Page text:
I am fairly certain that is the case with everyone: that the initial response to inhaling a lot of burning toxic chemicals, all the coughing, choking and nausea, is the natural one, the one everyone should have, but we ignore that, we "persevere", if you like (I am not sure that is the right choice of verb!), and once the physical symptoms have subsided, we get hooked. If only people could stick with their immediate physical reaction, what their body is telling them, they would never get to the point of being addicted to it.

I was never a heavy smoker and never addicted, but it was habit-forming with me, nonetheless, and obviously I wish now I had never smoked at all. At least I have been smoke-free for about 6 years now though, so hopefully I can try to live the rest of my life in future as healthily as possible.

Hope you enjoyed this blog, and I appreciate your votes and comments.

 

Visit to the Hospital

All I can think of right now is the fact that my grandpa has been admitted into the hospital, again.

The doctors don't know anything for sure yet, but I'm so scared. And, when I pulled up Breathing Happy, all I could think about was the hospital and the faces of the people in the Emergency Room. Faces muted with worry and pain and "what if."

Have you ever been in a hospital? They try to make it as pristine and welcoming as they can, but there's still this underlying pressure of illness and pain that ways down every movement, every word. Especially if you're visiting a loved one, or if you're the one being checked in.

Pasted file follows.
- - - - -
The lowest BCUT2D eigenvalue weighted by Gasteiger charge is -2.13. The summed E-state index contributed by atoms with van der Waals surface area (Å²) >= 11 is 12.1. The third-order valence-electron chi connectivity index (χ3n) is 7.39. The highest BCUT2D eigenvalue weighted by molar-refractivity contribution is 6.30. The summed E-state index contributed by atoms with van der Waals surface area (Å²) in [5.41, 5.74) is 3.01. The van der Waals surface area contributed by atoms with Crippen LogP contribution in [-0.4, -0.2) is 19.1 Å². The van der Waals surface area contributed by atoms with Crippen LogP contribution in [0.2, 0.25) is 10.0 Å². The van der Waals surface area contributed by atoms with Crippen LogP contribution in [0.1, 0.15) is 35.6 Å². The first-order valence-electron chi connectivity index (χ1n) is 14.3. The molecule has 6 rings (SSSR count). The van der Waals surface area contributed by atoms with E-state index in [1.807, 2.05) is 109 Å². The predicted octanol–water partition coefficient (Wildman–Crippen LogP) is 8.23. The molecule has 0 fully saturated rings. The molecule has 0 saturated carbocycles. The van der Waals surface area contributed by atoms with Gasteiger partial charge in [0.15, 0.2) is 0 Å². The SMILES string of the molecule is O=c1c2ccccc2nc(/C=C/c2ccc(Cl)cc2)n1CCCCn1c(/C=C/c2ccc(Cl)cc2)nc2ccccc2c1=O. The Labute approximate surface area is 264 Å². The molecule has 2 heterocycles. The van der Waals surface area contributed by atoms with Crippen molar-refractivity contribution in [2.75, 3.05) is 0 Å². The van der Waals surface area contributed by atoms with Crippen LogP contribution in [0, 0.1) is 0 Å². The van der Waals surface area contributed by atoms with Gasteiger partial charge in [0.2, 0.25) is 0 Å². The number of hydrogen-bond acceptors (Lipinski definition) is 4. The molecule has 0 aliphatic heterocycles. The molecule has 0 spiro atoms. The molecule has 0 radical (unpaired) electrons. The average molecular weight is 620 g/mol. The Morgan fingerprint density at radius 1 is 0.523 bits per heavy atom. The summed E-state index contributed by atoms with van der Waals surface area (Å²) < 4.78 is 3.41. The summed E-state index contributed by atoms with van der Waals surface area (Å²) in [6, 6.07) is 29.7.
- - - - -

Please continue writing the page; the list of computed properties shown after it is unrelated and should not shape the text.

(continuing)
I have an image of smoking related death statistics with this post. I chose that particular one because it doesn't only involve the smoker.

The next time that you get the urge to light up, think of who you could be putting in the hospital. Maybe it'll be you. Maybe it'll be somebody that you love–your husband, wife, child, parents, best friend.

Take care of yourself and the people you care about. I believe in you.

Social Smoker? My Experiences With Smoking

When I was twelve years old I remember my older cousin Mike talking me into sneaking into my grandfather's bedroom and taking a pack of his Salem cigarettes off his bureau. I did it and we went back behind the garage to smoke one of these menthol cigarettes, Can you imagine your first experience in cigarette smoking being a menthol?

When I was a teenager many of my friends smoked and I occasionally smoked. Not often though.

But when I was working at the telephone company years later and a group of us went out on Wedsnesday nighs I would partake of a cigarette. For some reason if the group around me was smoking I could counteract the annoyance of the smoke by smoking myself. So when the five or six around me lit up, so would I.

My daughter occasionally went to the smoke shop down town for some specialty smokes and I would get me a pack of Swisser Sweets. They had a nice mellow and sweet flavor. I actually liked to smoke them. In the Summer I would set out under the tree in the front yard and have a Swisser Sweet. But one day the flavor seemed to change and they just didn't taste good anymore. I threw the pack away and never had another. What happened? I really don't know.